Tell us a little bit about yourself – what you do and where you work
I’m a British designer, typographer and art director currently based in New York, where I’ve run my studio for the last 5 years. A lot of my work revolves around the juxtaposition of clean, classic type with various organic or uncontrolled processes.
What is your favorite typeface? And why?
I don’t really have a favorite, although I always find myself coming back to classics like Futura and Helvetica. They’re a nice blank canvas for my experimental work. I’m really into slightly awkward, European sans-serifs right now… I know they’re very popular and specific but there’s something nice about the way they have this clarity and stiffness. Favorit by Dinamo is a good example.
Where do you take your typographic/design inspiration from?
Pretty much anywhere and everywhere. I try not to look at other people’s work, I’m more interested by processes and accidents – misprinted posters; peeling, faded or broken signs, smudges, environmental wear and tear etc. Those things are all tools I can put in my botox drawer to tell a story at another time. I also look a lot at the fashion and art worlds for material inspiration. The less commercial the better really as they operate without limitations.
What is your all time favorite piece of design?
Big question! My favorite kind of design is always quite simple / minimal. I don’t want to overthink it, so it might be something as simple as Josef Müller Brockman’s Beethoven poster.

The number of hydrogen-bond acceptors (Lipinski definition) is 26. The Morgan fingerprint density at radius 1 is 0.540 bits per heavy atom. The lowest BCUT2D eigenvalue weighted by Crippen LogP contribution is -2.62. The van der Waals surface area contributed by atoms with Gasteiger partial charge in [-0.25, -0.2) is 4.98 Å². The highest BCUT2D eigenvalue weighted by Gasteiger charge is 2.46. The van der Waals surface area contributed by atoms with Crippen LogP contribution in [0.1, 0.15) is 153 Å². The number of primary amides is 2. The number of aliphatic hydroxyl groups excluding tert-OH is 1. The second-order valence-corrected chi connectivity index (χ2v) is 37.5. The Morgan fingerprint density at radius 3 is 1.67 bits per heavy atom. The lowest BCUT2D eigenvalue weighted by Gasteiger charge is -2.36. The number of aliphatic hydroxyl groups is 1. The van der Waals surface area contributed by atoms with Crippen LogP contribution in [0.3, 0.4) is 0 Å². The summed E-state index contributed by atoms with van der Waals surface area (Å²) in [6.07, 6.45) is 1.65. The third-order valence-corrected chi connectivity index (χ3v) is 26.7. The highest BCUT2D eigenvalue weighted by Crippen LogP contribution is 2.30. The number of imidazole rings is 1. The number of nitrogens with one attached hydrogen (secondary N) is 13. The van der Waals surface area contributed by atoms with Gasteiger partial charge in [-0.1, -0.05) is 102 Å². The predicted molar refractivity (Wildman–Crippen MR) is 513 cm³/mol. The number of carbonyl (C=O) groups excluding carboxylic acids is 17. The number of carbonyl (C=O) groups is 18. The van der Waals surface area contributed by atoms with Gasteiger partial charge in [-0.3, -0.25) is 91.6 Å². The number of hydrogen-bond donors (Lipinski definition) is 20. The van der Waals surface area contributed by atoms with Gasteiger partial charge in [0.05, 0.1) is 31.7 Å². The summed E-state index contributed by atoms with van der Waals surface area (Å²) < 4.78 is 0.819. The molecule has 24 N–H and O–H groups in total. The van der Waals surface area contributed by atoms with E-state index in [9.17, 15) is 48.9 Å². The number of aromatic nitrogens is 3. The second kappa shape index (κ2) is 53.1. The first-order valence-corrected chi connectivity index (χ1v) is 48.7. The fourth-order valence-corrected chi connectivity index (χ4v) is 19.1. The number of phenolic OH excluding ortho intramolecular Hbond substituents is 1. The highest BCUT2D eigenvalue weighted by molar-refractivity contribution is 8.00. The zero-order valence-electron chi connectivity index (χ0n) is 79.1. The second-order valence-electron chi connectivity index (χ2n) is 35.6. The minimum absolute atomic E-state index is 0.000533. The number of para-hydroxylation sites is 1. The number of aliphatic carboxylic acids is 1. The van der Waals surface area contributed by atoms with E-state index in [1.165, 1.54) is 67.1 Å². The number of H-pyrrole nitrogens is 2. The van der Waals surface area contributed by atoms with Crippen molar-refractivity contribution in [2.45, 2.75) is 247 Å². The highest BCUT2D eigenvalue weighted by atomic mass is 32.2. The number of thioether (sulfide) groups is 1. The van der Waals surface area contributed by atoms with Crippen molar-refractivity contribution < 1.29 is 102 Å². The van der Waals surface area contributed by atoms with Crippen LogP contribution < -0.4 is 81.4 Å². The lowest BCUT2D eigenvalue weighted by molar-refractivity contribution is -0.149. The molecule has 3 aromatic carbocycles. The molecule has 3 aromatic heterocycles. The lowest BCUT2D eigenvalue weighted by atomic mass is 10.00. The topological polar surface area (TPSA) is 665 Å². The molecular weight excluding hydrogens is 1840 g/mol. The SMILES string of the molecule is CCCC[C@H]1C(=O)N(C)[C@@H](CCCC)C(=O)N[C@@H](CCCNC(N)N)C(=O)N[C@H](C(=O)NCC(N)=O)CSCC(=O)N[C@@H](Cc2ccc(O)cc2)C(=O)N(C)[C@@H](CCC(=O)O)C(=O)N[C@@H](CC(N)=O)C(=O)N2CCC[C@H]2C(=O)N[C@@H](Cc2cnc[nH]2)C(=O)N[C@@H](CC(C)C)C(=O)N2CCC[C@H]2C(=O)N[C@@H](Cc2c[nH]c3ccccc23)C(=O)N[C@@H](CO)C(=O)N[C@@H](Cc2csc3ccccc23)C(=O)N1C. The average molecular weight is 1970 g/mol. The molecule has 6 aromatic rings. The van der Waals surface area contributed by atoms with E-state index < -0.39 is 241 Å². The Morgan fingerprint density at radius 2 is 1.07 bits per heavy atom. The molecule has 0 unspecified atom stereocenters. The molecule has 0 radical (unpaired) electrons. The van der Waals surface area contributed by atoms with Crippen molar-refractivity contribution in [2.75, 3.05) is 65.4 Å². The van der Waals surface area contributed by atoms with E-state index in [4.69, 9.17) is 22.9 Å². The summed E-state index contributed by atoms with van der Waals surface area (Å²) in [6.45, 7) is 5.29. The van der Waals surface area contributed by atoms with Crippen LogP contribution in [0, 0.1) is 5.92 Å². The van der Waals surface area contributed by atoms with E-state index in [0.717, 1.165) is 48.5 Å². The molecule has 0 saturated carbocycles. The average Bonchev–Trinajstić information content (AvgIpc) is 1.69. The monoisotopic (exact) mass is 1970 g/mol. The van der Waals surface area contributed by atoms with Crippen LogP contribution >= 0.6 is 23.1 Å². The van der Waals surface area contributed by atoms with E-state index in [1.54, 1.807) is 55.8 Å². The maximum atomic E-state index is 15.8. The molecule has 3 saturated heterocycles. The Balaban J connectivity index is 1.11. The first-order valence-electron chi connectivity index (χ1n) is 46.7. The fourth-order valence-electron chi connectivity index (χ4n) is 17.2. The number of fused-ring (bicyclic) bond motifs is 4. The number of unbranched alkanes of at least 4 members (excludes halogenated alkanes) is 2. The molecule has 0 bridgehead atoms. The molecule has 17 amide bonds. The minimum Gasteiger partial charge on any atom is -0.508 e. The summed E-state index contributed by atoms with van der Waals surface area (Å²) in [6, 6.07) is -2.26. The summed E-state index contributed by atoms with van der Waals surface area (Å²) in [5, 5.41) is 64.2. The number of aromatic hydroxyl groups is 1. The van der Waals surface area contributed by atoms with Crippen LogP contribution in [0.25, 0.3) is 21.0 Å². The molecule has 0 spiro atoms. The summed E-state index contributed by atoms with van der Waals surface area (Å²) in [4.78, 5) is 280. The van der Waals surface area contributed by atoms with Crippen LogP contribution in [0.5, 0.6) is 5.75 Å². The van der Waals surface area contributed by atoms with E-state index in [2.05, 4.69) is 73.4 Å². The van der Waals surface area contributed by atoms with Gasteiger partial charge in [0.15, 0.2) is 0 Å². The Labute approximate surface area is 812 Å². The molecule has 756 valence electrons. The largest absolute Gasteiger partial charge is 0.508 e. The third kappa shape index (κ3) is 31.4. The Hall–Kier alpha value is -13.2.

Where do you see the future in typographic design and typeface design?
Well, I think like most things in life it’s cyclical. We’ve gone from hand made type into pure CGI and have seen a return to hand lettering as a reaction to this. Hi-fi > lo-fi and back again. In terms of type design, again we went from these very laborite script typefaces a few years ago to these exercises in restraint that you see coming out of Europe. It’s tricky though as all of these things are going on around the world at different times, and also thanks to technological advances things are speeding up.
What is your favorite aspect of being a TDC member? / What drew you to become a member of the TDC?
I like the slightly niche and esoteric nature of the club. I think there are members who are waaayyyy more into pure typography than me, and it’s nice to be in the same group as those people, even if they have this discipline that I can never have. We’re just coming at it from a different place.